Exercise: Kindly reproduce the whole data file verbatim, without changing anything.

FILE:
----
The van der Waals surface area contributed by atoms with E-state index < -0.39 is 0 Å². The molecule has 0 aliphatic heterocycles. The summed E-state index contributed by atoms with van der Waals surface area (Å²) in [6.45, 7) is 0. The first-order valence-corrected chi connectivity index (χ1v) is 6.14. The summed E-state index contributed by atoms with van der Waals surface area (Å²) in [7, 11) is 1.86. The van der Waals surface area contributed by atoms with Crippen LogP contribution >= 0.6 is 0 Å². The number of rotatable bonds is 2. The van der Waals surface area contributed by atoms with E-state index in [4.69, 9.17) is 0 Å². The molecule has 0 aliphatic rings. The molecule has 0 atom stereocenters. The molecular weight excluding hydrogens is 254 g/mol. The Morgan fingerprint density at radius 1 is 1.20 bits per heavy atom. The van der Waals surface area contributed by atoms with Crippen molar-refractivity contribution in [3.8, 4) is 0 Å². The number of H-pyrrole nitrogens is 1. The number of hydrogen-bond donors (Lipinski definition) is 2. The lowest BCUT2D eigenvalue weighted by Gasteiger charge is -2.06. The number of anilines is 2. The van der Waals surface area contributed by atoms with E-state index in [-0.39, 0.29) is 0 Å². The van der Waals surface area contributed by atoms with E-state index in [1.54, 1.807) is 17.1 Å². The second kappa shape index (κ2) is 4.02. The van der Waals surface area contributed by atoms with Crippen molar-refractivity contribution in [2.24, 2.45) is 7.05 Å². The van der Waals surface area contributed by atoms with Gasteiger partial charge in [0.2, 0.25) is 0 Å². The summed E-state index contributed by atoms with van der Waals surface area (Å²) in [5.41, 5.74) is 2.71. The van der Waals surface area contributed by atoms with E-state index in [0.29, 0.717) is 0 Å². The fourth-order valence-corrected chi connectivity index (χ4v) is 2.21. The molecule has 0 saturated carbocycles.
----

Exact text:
The van der Waals surface area contributed by atoms with E-state index < -0.39 is 0 Å². The molecule has 0 aliphatic heterocycles. The summed E-state index contributed by atoms with van der Waals surface area (Å²) in [6.45, 7) is 0. The first-order valence-corrected chi connectivity index (χ1v) is 6.14. The summed E-state index contributed by atoms with van der Waals surface area (Å²) in [7, 11) is 1.86. The van der Waals surface area contributed by atoms with Crippen LogP contribution >= 0.6 is 0 Å². The number of rotatable bonds is 2. The van der Waals surface area contributed by atoms with E-state index in [4.69, 9.17) is 0 Å². The molecule has 0 aliphatic rings. The molecule has 0 atom stereocenters. The molecular weight excluding hydrogens is 254 g/mol. The Morgan fingerprint density at radius 1 is 1.20 bits per heavy atom. The van der Waals surface area contributed by atoms with Crippen molar-refractivity contribution in [3.8, 4) is 0 Å². The number of H-pyrrole nitrogens is 1. The number of hydrogen-bond donors (Lipinski definition) is 2. The lowest BCUT2D eigenvalue weighted by Gasteiger charge is -2.06. The number of anilines is 2. The van der Waals surface area contributed by atoms with E-state index in [-0.39, 0.29) is 0 Å². The van der Waals surface area contributed by atoms with E-state index in [1.54, 1.807) is 17.1 Å². The second kappa shape index (κ2) is 4.02. The van der Waals surface area contributed by atoms with Crippen molar-refractivity contribution in [2.24, 2.45) is 7.05 Å². The van der Waals surface area contributed by atoms with Gasteiger partial charge in [0.2, 0.25) is 0 Å². The summed E-state index contributed by atoms with van der Waals surface area (Å²) in [5.41, 5.74) is 2.71. The van der Waals surface area contributed by atoms with E-state index in [0.29, 0.717) is 0 Å². The fourth-order valence-corrected chi connectivity index (χ4v) is 2.21. The molecule has 0 saturated carbocycles.